Eadgifu enjoyed great influence as Queen Mother and was clearly a highly respected figure in the governance of the country. Charters are a useful indicator of who was important at court when decisions are made and who was considered most important. Eadgifu frequently witnessed charters in this period (unlike her predecessors) and usually appeared ahead of the archbishops and bishops just behind her sons (ahead, even, of subsequent consorts). An area where she left a lasting legacy was monastic reform, a religious movement aimed at restoring standards (and standardisation) in the church after the depredations of the Viking raids. Eadgifu was something of an early adopter and used her influence with her sons to encourage them to make reform a core policy of each regime. Canterbury Cathedral probably owed about half of its total landed endowments to her interventions with her sons (a church close to her heart as a woman of Kent). She was also a patron of the up-and-coming reformers in the church such as Æthelwold (for whom she procured estates in Abingdon to refound a monastery) and Rex Factor favourite, Dunstan! Both men would go on to be very important both to the church and the running of the country, with Dunstan in particular being a key adviser to numerous kings. Monastic reform was not just a religious policy but one that went hand-in-hand with the governance of the country as it was a means of establishing royal authority and unity across England (which was newly established as a singular nation state at this time). Eadgifu’s interventions were an important part of the process of cementing this new nation into a cohesive whole.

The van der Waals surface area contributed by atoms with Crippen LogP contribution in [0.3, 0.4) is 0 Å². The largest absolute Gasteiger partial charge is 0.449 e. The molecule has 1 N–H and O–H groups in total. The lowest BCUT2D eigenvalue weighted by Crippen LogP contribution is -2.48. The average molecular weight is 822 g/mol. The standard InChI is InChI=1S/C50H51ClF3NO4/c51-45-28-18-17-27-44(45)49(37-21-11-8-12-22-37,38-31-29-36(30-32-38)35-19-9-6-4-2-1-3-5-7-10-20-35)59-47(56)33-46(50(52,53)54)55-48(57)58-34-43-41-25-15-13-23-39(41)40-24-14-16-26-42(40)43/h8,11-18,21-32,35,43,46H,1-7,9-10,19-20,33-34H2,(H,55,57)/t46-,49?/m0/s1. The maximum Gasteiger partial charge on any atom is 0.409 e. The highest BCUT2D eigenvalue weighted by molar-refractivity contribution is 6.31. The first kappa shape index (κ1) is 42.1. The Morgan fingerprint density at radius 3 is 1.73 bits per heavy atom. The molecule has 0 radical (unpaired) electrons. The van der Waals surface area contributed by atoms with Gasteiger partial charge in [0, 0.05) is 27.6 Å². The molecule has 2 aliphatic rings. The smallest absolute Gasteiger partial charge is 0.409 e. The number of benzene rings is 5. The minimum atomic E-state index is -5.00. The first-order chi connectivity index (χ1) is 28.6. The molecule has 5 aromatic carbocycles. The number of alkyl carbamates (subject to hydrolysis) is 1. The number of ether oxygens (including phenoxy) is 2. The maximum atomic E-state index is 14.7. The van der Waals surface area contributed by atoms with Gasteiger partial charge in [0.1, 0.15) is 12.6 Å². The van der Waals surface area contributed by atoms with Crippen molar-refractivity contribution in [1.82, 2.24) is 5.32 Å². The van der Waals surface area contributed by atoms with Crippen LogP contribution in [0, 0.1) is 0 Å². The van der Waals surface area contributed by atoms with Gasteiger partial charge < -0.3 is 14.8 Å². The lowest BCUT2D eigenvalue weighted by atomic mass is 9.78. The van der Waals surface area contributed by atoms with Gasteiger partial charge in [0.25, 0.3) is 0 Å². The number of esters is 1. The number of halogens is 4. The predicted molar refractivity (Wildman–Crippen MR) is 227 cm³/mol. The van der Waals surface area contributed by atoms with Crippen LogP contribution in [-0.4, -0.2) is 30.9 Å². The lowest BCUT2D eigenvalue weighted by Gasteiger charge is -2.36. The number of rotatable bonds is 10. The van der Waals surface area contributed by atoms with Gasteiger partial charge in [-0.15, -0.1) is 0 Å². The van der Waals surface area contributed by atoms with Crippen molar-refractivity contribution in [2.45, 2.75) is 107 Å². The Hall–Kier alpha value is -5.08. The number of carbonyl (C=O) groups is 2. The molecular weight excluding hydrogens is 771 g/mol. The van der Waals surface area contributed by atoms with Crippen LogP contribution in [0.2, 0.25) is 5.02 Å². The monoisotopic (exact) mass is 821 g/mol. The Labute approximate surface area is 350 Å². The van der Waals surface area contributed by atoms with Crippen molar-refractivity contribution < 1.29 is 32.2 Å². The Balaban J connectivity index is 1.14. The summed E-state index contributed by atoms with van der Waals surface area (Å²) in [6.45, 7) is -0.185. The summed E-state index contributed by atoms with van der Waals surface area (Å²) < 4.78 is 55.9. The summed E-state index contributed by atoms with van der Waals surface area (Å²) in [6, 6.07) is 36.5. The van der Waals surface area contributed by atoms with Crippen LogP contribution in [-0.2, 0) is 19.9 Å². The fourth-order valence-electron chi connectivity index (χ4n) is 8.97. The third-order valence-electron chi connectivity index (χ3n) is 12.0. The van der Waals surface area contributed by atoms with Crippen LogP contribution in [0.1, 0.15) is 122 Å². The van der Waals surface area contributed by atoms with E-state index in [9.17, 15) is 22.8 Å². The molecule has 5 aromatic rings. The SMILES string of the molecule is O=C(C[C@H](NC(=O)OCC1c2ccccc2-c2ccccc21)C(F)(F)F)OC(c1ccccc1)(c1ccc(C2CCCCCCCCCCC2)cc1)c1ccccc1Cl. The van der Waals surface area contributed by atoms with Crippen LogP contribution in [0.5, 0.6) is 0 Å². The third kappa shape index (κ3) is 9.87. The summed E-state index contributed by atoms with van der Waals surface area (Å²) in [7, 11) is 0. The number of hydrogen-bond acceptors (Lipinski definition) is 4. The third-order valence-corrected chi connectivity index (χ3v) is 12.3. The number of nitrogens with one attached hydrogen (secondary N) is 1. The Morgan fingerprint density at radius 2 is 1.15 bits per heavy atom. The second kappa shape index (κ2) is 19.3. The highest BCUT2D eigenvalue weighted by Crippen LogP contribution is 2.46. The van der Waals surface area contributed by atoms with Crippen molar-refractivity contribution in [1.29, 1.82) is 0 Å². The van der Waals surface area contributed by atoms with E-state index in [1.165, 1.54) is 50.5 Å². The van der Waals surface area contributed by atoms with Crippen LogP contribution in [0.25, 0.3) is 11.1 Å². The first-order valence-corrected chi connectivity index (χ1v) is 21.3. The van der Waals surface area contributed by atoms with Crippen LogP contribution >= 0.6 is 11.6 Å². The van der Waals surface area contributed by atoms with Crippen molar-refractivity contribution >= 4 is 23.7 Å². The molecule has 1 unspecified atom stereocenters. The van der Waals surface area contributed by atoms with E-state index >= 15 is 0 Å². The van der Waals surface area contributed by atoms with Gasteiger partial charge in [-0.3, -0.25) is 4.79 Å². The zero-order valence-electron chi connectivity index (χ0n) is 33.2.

While she enjoyed great power and influence, this seems to have been isolated to her as an individual rather than her bequeathing a legacy to future consorts for the office of queen. Indeed, as consort she does not appear to have had any status or influence and the influence she gained through being queen mother she then lost once her grandsons took the throne. Queenship as an office did not enjoyed enhanced prestige and indeed she completely overshadowed the next three consorts (Edmund’s first wife witnessed only one charter and was just 12th on the list). She does also suffer from a lack of evidence – although it is clear she was important and influential, the full scope of what she did and what impact this had is lacking, forcing us to read between the lines. Much of the evidence comes from religious sources with hagiographies of saintly figures (such as Dunstan) in which women are given stock roles – Eadgifu is a “good woman” who helped the saintly cause but details of her role in politics or the succession crises are ignored.
A lack of detailed information prevents Eadgifu getting a top score, but she was clearly an influential person who showed what powers a consort could have (albeit as mother rather than wife to the king) and her patronage of the monastic reform movement was an important contribution to both church and state in the tenth century. And, of course, she gave us Dunstan!